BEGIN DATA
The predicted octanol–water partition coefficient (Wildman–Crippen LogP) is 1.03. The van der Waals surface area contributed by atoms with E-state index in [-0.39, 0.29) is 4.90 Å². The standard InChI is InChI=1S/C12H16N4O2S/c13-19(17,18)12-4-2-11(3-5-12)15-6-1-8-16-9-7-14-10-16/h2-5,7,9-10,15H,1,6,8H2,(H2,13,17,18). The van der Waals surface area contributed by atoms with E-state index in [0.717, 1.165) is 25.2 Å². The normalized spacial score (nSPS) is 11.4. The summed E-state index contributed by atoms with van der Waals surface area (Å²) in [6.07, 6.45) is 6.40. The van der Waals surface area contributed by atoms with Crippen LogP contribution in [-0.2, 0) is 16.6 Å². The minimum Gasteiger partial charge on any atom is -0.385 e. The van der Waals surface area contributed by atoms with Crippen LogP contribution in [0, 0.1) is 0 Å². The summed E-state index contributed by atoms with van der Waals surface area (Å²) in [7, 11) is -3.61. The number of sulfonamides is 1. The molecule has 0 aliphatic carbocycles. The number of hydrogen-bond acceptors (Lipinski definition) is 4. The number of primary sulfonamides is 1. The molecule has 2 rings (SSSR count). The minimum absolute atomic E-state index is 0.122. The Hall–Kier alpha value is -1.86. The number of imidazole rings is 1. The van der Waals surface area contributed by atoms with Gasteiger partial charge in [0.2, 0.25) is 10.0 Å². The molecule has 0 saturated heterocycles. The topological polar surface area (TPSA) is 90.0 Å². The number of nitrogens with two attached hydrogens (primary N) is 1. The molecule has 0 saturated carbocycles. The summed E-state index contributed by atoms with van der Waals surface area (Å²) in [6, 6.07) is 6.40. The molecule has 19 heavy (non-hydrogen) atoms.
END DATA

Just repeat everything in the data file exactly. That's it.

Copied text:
The predicted octanol–water partition coefficient (Wildman–Crippen LogP) is 1.03. The van der Waals surface area contributed by atoms with E-state index in [-0.39, 0.29) is 4.90 Å². The standard InChI is InChI=1S/C12H16N4O2S/c13-19(17,18)12-4-2-11(3-5-12)15-6-1-8-16-9-7-14-10-16/h2-5,7,9-10,15H,1,6,8H2,(H2,13,17,18). The van der Waals surface area contributed by atoms with E-state index in [0.717, 1.165) is 25.2 Å². The normalized spacial score (nSPS) is 11.4. The summed E-state index contributed by atoms with van der Waals surface area (Å²) in [6.07, 6.45) is 6.40. The van der Waals surface area contributed by atoms with Crippen LogP contribution in [-0.2, 0) is 16.6 Å². The minimum Gasteiger partial charge on any atom is -0.385 e. The van der Waals surface area contributed by atoms with Crippen LogP contribution in [0, 0.1) is 0 Å². The summed E-state index contributed by atoms with van der Waals surface area (Å²) in [7, 11) is -3.61. The number of sulfonamides is 1. The molecule has 0 aliphatic carbocycles. The number of hydrogen-bond acceptors (Lipinski definition) is 4. The number of primary sulfonamides is 1. The molecule has 2 rings (SSSR count). The minimum absolute atomic E-state index is 0.122. The Hall–Kier alpha value is -1.86. The number of imidazole rings is 1. The van der Waals surface area contributed by atoms with Gasteiger partial charge in [0.2, 0.25) is 10.0 Å². The molecule has 0 saturated heterocycles. The topological polar surface area (TPSA) is 90.0 Å². The number of nitrogens with two attached hydrogens (primary N) is 1. The molecule has 0 saturated carbocycles. The summed E-state index contributed by atoms with van der Waals surface area (Å²) in [6, 6.07) is 6.40. The molecule has 19 heavy (non-hydrogen) atoms.